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Author Topic: Simple to build isolation transformer that consumes less power than it gives out  (Read 250621 times)

Offline Jack Noskills

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wattsup, did you connect the MOT as I have described ? If not, it is worth a try. The thing is that when current starts to flow, the impedance is lowered in the coils and they create more current. If you measure idle power of one secondary MOT coil and it is flat zero only then it does not work. Some leakage current is needed, but what is the threshold when it still works I cannot say. Could be that microamps are needed, or milliamps. I say it is well worth a try.

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Offline wattsup

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@JN

To try that out with MOT secondaries in 1:1 ratio mode, you will need four identical "beheaded" MOTs. Since most MOTs have the primary on top of the secondary, you will have to remove all the coils on two of them, then remove the primary of the other two in order to then add the two free secondaries. That is a tremendous amount of work right there chock full of risk of ruining the coils in the process.

Then you have to realize that the MOT lamination bulkiness was not designed by chance. In a world were every penny counts, that lamination was designed to move power from the primary of much fewer turns to the secondary of incredible amount of turns and produce the output that it is supposed to produce. Now if the primary is a secondary coil on that same lamination, I fear it will never be able to effect the bulky nature of those laminations and the result will be almost nil, regardless of the connection method.

While we are now looking at Metglass or other high perm cores that would be highly reactive to the slightest impress, working with a MOT lamination would be like teaching a quadriplegic to walk.

From all the tests I have done on your circuit diagram, I think the best way will be with Metglass toroidal cores.

@penno64

I had put that up in 2008 here about midway through this post
http://www.overunity.com/4728/is-lindsays-sm-a-fraud/msg132324/#msg132324

I said relays but I was using 3-way reed contacts that you use for home alarm door/window contacts. Basically you have NC/NO on each reed contacts on there that you pass the primary through the opposite side. When one coil is charged it pulls in the reed to connect power (12 volt battery or other) to the other coil that then connects power to the first coil, etc. There is a link there to another thread that shows a basic diagram.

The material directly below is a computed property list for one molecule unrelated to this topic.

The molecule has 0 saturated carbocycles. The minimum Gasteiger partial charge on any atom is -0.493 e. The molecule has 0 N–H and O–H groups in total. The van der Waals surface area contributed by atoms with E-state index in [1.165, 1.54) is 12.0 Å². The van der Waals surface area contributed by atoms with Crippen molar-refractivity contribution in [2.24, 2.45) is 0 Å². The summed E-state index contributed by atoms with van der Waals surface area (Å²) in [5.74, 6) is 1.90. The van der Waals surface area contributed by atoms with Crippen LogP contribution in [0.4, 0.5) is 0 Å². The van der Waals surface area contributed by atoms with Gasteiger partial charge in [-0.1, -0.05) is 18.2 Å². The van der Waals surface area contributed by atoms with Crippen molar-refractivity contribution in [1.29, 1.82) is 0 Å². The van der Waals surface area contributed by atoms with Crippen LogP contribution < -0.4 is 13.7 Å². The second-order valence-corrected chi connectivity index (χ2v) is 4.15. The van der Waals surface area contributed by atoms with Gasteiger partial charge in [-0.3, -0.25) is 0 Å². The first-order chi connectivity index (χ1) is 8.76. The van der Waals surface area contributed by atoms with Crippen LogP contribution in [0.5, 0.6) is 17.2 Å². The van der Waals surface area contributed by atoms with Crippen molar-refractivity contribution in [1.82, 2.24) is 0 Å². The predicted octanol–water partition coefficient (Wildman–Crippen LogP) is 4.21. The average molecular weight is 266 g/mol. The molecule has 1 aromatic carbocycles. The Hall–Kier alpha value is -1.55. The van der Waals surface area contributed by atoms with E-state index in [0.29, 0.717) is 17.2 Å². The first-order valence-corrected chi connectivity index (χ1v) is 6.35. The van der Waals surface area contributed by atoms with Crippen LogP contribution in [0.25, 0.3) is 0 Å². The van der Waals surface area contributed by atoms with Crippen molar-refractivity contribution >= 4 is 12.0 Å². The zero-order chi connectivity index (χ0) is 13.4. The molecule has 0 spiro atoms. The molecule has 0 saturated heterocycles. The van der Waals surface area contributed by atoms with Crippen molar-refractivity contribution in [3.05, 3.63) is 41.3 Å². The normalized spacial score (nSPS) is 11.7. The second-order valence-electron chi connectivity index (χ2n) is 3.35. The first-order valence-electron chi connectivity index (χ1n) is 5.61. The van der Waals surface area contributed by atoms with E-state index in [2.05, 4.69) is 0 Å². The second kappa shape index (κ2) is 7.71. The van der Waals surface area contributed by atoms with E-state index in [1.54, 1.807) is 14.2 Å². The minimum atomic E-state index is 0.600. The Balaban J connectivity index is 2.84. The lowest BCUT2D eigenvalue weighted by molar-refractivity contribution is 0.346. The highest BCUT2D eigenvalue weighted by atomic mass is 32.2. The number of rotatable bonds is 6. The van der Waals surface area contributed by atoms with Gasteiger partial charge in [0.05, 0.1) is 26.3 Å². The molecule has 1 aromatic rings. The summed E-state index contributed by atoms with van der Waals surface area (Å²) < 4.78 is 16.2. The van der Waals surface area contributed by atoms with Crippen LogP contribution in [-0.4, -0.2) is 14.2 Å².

But I did not want to suggest this to push you away from this thread at all. Just that there are many ways to play around with a beheaded MOT.

Mainly, I would really have liked to see Thane Heins try one of these in his rotating magnet wheel experiments using the MOT as an output coil where the primary side that receives the close magnet rotation is shorted out to produce output on the high voltage secondary. That would have been a good test with something that is easilly accessible to anyone.

wattsup




Offline JouleSeeker

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   Jack - have you considered adding an earth GROUND to the circuit?  I'm seeing this as a way to allow charge to flow into and out of the circuit.  Conservation of charge seems to be strictly required; hope this helps.

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Offline wattsup

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   Jack - have you considered adding an earth GROUND to the circuit?  I'm seeing this as a way to allow charge to flow into the circuit.  Conservation of charge seems to be strictly required; hope this helps.

@JS

I had been thinking the same thing for days now but have not mustered the courage to try it, fearing a major short and system wide burn out. lol

But come to think of it, I think I mentioned this before that when the standard circuit was running and the bulb was lit at its regular load position, I had scoped each side of the load and found that one side was a good four times higher in voltage then the other side of the load. That seems rather unorthodox for an AC output that should be alternating at the same level from both sides. So maybe the side with the lower output can receive the ground negative.